Monday, September 15, 2008

Dhamma free as air !



Question: (unedited)
Hello, I'm not a Buddhist, but I need some information. Does Buddhism have an equivalent to Christianity's rite of baptism or christening? Thank you.


My comment:
Before answering your question, a little bit of what Buddhism is, will clarify your question. The Buddha's teachings are about universal truths and about how to understand the true nature of this world and this life. With this understanding, one will be able to live in peace with oneself, with others and with the world. The Buddha was not interested in converting people to his "religion". He found something that he knew will benefit others and he wanted to share this knowledge with anyone who cared to listen and learn. In the ultimate analysis, people want peace and happiness. If anyone cares to follow the Buddha's advise he will experience peace and happiness.


The Buddha did not invent dogmas and commandments for people to follow blindly with fear. He gave freedom of choice to all. If one is interested to follow his teachings, then one will make effort to practise his teachings. With practice, comes positive results, and this in turn reinforces one's commitment to improve further.


The traditional "ritual" of a Buddhist for affirming his commitment as a devout Buddhist is the recitation of certain commitments which he upholds. First he pays homage to the Buddha as a mark of great respect for a great teacher. Then he takes refuge in the Buddha, his teachings, and the community of monks, which means that these 3 "guide posts" will provide protection to the follower. He then recites his commitment to keep his 5 precepts. As diligent Buddhists we use certain precepts to guide our lives. These are the 5 precepts: to refrain from killing, to refrain from stealing, to refrain from committing sexual misconduct, to refrain from telling lies, and to refrain from taking intoxicating substances.


As you can see by now there is no such thing as "baptism" in Buddhism. Very frankly, do you really think that anyone can "change" or "convert" others by just sprinkling some "holy" water? Or by immersing them in some water for that matter? Buddhist teachings are like air. They are free, and non discriminating. If one thinks it benefits oneself, then one will breathe the air. If one chooses otherwise, then it's up to oneself. This is the "religion" of Buddhism....Truth, Peace, Harmlessness, and Freedom.

9 comments:

Avatar said...

Dear Justin,

Hi there, just came across your site from Keong's blog.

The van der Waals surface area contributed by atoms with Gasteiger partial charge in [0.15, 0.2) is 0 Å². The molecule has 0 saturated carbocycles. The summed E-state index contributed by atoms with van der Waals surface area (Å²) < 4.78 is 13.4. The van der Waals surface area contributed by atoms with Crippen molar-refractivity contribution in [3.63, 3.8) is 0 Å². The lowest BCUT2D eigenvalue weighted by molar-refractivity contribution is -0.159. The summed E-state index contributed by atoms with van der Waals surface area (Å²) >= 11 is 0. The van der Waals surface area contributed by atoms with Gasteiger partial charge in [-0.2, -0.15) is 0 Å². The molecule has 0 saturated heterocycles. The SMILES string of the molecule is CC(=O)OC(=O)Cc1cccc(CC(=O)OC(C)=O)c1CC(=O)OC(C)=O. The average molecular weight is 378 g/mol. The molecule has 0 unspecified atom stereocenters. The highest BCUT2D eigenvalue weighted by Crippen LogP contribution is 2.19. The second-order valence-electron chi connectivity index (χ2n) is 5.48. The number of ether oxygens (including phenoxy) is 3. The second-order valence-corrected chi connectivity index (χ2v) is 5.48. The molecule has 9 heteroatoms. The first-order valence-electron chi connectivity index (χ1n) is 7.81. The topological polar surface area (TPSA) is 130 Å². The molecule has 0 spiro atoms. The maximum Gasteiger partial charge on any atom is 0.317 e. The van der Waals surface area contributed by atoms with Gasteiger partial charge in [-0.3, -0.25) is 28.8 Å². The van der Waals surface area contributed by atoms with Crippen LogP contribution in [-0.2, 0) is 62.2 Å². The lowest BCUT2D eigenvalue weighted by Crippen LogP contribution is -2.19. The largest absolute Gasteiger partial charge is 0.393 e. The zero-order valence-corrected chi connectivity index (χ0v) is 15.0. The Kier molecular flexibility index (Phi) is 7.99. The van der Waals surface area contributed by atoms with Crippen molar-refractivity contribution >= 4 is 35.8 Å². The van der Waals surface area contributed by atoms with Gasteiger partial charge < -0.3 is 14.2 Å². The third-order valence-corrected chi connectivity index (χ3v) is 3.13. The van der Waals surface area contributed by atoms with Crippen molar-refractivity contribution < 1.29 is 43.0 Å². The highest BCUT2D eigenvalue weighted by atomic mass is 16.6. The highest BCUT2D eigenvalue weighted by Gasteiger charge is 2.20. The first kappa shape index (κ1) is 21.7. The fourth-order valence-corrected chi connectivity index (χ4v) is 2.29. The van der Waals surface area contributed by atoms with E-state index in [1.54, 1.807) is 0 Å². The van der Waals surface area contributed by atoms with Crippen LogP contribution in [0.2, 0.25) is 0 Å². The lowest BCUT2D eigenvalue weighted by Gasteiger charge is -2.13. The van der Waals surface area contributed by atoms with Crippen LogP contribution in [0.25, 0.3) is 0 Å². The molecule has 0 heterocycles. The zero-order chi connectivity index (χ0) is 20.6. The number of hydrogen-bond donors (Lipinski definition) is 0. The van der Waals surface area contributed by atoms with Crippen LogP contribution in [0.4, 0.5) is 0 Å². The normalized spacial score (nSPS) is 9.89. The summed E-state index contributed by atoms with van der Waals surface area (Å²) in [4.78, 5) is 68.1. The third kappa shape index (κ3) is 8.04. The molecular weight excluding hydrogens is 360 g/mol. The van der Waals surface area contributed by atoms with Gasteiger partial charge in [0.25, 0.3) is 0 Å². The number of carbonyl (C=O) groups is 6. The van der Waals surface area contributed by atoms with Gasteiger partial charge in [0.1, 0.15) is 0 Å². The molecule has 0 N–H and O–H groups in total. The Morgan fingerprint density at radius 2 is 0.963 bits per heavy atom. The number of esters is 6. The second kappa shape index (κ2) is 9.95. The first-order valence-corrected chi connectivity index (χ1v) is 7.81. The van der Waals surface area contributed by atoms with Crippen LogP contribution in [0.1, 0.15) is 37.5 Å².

Nice blog you have here. You seem to be a Buddhist *expert*. I'm blogging about Buddhist Economics tomorrow, so it would be interesting if you could share your thoughts on this topic.

Please do drop by my blog tomorrow if you're interested.

Wonder, Wealth & Wisdom

Rgds

Justin Choo said...

Avatar,

Thanks for visiting.

Visited your blog just now, and sure will visit your blog tomorrow.

Avatar said...

Thanks :)

Avatar said...

Dear Justin,

BTW - Your err *candle* does not flicker? Maybe it's because you didn't save it in GIF format?

It's composed of several pictures overlaying on each other just like cartoons. Never tried uploading GIF files to my blog though.

Rgds

Justin Choo said...

Avatar,

Yes it's supposed to flicker as you most probably saw it in our friend's blog.

Don't know how to do it correctly. I will consult my IT sifu.

Thanks.

A true Malaysian said...

Justin,

It's true, in Buddhism, no one will require you to convert or must convert.

There is no such thing as you must do or mustn't do in Buddhism.

It is all up to us. As a Buddhist, I don't fear Buddha for not following 100% of his teachings, because, whatever we did, we bear the consequences.

Justin Choo said...

A True Malaysian,

Well said. Thanks for visiting.

someone you know said...

Justin,

I tend to believe that founders of the world great religions after Buddhism have knowledge (not sure until what extent) of Buddha's teachings.

But, because these 'founders' were aware of the weaknesses of human beings, they, in a way, introducing someone 'powerful' so that human beings will comply to the 'requirements' of what stated in their 'records'. In a way, creating what we normally say 'God fearing' people.

(My comment above is sort of hypothetical, and have not intention of belittling other faiths. You may choose to delete after reading, Justin)

Justin Choo said...

dear someone you know,

Are you someone I really know?

No need to delete your comment.

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